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When Rakesh Kapoor, the all-successful CEO of Reckitt Benckiser, was pursuing his engineering from BITS Pilani, (India) playing a game of bridge seems to have acted as an additional teacher. For it helped him hone skills such as communicating well, trusting partners and staying ahead of rivals, which have stood him in good stead. Perhaps that is the reason behind him being so strategically strong coupled with the ability to rally the troops behind what he wants to implement, thus helping him to grow from humble beginnings in the north Indian city of Bareilly to be head of the world's fifth-biggest household goods maker.

Nonetheless, filling in the shoes of a predecessor who had done wonderfully well for the company was a mammoth task. No one expected him to fare well – in fact the sentiment was so negative that when Rakesh Kapoor became chief executive of Reckitt Benckiser in 2011, the UK consumer goods company lost £2bn (market price plummeted by about 8%).But Rakesh Kapoor knew what he needed to do and how – as he vowed to himself that he would make sure when he left the company, his successor does not have to go through the same miserable feeling that he did. (Of course,within three weeks the shares had recovered – and today, they are nearly 80 per cent higher). He chartered his own path and had delivered in a manner that no-one expected him to. He could do so with flying colors because he learnt a lesson very early in life that it’s very easy for people to be happy with what they have unless one keeps pushing the bar up. And, he continues to implement this dictum in every part of his life.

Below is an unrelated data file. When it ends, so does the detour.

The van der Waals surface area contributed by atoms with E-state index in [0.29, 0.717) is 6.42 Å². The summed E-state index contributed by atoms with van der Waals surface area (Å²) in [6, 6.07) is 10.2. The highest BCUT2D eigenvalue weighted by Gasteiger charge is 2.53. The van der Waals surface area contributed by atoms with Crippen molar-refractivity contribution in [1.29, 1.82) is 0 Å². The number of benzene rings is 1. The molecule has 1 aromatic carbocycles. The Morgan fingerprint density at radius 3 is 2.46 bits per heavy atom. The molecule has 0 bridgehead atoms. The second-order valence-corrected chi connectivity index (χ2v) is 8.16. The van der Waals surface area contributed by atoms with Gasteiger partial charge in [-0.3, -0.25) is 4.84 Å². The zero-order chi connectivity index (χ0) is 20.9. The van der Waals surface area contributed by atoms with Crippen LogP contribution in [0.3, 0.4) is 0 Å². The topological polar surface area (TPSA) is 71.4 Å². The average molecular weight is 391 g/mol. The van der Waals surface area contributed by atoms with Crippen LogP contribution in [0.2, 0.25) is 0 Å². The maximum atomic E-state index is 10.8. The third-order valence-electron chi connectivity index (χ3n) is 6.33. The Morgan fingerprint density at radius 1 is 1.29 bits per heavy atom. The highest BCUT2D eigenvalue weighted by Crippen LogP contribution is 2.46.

Childhood & Education

Rakesh Kapoor, born August 4, 1958, in Bareilly (U.P, India), had his schooling from The Modern School, New Delhi. The shrewd sense of purpose and a very pragmatic approach to life – manifest in two events in his life-- are facets that have helped propel his career to the heights he is at today. The occurrings being 1) He apparently took a degree in engineering, not because he liked it but because engineers got decent jobs, and 2) He decided to pursue MBA: because, very simplistically, MBAs got even better jobs than engineers did.

Thus, he did his Bachelor of Engineering (Hon.), Chemical Engineering from the famed Birla Institute of Technical Sciences, Pilani (India)which he completed in 1980, and followed it up with a Master’s in Business Administration, Marketing & General Management, from the equally illustrious XLRI, Jamshedpur, where he graduated out in 1982.


When Rakesh Kapoor finished college in 1982, he had landed two offers: one was from Reckitt & Colman (as RB was known back then before the merger with Benckiser) and the other from a software services company called Network Ltd., in New Delhi (part of HCL Group of companies which was itself an unknown commodity in those days).

It would have been tempting for any youngster his age at the cusp of a professional career, to get carried away by the offer from a multi-national company. But not Rakesh Kapoor. His entrepreneurial instincts as indeed the lesson he had learnt that something that is easily gotten is not really earned, helped him take the decision to join a much smaller and relatively obscure company. This allowed him to put to test his skills and education which he did for five years before it started to make him feel the need to stretch himself more. So he sounded out (so to say!) Reckitt & Coleman for a job and they brought him on-board.

At Reckitt&Colman

Rakesh joined Reckitt & Coleman in 1987and served it in various capacities before he was entrusted with near-leadership roles. They included Regional Sales Manager, North India, General Manager, Indian Southern Region and Regional Marketing Director, South Asia.

The jump up the ladder starts…with Reckitt Benckiser

After a little over a decade with Reckitt &Colman, the time was ripe for Rakesh to make his way up the ladder. It coincided with the merger of the company with Benckiser in 1999. After the merger with Benckiser, he was appointed senior vice-presidentglobal category home office (1999), senior vice-president home care, regional director, northern Europe (2001), and executive vice-president category development (2006).

To the coveted (?) position